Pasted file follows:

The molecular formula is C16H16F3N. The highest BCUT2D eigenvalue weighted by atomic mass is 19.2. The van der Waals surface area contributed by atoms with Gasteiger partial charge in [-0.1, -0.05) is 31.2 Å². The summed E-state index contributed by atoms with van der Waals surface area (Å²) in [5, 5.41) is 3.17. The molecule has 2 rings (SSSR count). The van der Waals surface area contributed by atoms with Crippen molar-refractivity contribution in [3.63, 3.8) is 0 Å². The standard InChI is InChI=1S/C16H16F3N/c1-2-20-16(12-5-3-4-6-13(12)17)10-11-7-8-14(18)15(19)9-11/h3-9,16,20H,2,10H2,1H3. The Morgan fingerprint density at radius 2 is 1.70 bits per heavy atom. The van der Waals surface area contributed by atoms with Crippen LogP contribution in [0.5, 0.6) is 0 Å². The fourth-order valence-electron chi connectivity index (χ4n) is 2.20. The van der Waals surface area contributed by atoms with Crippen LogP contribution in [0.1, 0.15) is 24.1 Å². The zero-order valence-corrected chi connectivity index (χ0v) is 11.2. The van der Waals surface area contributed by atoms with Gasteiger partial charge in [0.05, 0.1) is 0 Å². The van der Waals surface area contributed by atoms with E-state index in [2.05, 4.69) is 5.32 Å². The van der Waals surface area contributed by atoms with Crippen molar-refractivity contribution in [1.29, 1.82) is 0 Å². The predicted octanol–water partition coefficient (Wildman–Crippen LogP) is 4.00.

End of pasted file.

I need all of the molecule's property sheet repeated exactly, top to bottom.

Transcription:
The molecular formula is C16H16F3N. The highest BCUT2D eigenvalue weighted by atomic mass is 19.2. The van der Waals surface area contributed by atoms with Gasteiger partial charge in [-0.1, -0.05) is 31.2 Å². The summed E-state index contributed by atoms with van der Waals surface area (Å²) in [5, 5.41) is 3.17. The molecule has 2 rings (SSSR count). The van der Waals surface area contributed by atoms with Crippen molar-refractivity contribution in [3.63, 3.8) is 0 Å². The standard InChI is InChI=1S/C16H16F3N/c1-2-20-16(12-5-3-4-6-13(12)17)10-11-7-8-14(18)15(19)9-11/h3-9,16,20H,2,10H2,1H3. The Morgan fingerprint density at radius 2 is 1.70 bits per heavy atom. The van der Waals surface area contributed by atoms with Crippen LogP contribution in [0.5, 0.6) is 0 Å². The fourth-order valence-electron chi connectivity index (χ4n) is 2.20. The van der Waals surface area contributed by atoms with Crippen LogP contribution in [0.1, 0.15) is 24.1 Å². The zero-order valence-corrected chi connectivity index (χ0v) is 11.2. The van der Waals surface area contributed by atoms with Gasteiger partial charge in [0.05, 0.1) is 0 Å². The van der Waals surface area contributed by atoms with E-state index in [2.05, 4.69) is 5.32 Å². The van der Waals surface area contributed by atoms with Crippen molar-refractivity contribution in [1.29, 1.82) is 0 Å². The predicted octanol–water partition coefficient (Wildman–Crippen LogP) is 4.00.